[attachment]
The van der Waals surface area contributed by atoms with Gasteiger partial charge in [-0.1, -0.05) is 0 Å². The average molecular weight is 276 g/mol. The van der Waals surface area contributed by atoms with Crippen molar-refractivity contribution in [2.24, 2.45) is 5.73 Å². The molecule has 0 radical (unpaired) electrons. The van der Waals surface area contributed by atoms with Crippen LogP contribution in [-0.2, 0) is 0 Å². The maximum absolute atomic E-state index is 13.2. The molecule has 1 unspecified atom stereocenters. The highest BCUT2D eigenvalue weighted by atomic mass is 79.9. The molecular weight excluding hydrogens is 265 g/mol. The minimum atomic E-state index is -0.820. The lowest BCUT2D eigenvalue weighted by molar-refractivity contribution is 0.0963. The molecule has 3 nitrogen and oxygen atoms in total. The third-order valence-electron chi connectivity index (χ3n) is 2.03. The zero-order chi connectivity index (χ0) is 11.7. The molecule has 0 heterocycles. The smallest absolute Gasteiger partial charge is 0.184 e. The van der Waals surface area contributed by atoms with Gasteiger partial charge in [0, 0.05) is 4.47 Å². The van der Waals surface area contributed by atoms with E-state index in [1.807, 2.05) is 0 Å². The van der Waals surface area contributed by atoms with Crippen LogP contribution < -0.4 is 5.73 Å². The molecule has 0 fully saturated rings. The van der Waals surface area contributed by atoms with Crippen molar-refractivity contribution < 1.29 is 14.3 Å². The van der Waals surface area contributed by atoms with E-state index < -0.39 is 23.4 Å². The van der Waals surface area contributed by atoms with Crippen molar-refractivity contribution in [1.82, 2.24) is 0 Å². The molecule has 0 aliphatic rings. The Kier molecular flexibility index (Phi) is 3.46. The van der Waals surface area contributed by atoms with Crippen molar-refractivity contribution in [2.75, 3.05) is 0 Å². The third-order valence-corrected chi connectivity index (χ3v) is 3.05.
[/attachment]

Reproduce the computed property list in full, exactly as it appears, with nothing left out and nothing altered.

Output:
The van der Waals surface area contributed by atoms with Gasteiger partial charge in [-0.1, -0.05) is 0 Å². The average molecular weight is 276 g/mol. The van der Waals surface area contributed by atoms with Crippen molar-refractivity contribution in [2.24, 2.45) is 5.73 Å². The molecule has 0 radical (unpaired) electrons. The van der Waals surface area contributed by atoms with Crippen LogP contribution in [-0.2, 0) is 0 Å². The maximum absolute atomic E-state index is 13.2. The molecule has 1 unspecified atom stereocenters. The highest BCUT2D eigenvalue weighted by atomic mass is 79.9. The molecular weight excluding hydrogens is 265 g/mol. The minimum atomic E-state index is -0.820. The lowest BCUT2D eigenvalue weighted by molar-refractivity contribution is 0.0963. The molecule has 3 nitrogen and oxygen atoms in total. The third-order valence-electron chi connectivity index (χ3n) is 2.03. The zero-order chi connectivity index (χ0) is 11.7. The molecule has 0 heterocycles. The smallest absolute Gasteiger partial charge is 0.184 e. The van der Waals surface area contributed by atoms with Gasteiger partial charge in [0, 0.05) is 4.47 Å². The van der Waals surface area contributed by atoms with E-state index in [1.807, 2.05) is 0 Å². The van der Waals surface area contributed by atoms with Crippen LogP contribution < -0.4 is 5.73 Å². The molecule has 0 fully saturated rings. The van der Waals surface area contributed by atoms with Crippen molar-refractivity contribution < 1.29 is 14.3 Å². The van der Waals surface area contributed by atoms with E-state index < -0.39 is 23.4 Å². The van der Waals surface area contributed by atoms with Crippen molar-refractivity contribution in [1.82, 2.24) is 0 Å². The molecule has 0 aliphatic rings. The Kier molecular flexibility index (Phi) is 3.46. The van der Waals surface area contributed by atoms with Crippen molar-refractivity contribution in [2.75, 3.05) is 0 Å². The third-order valence-corrected chi connectivity index (χ3v) is 3.05.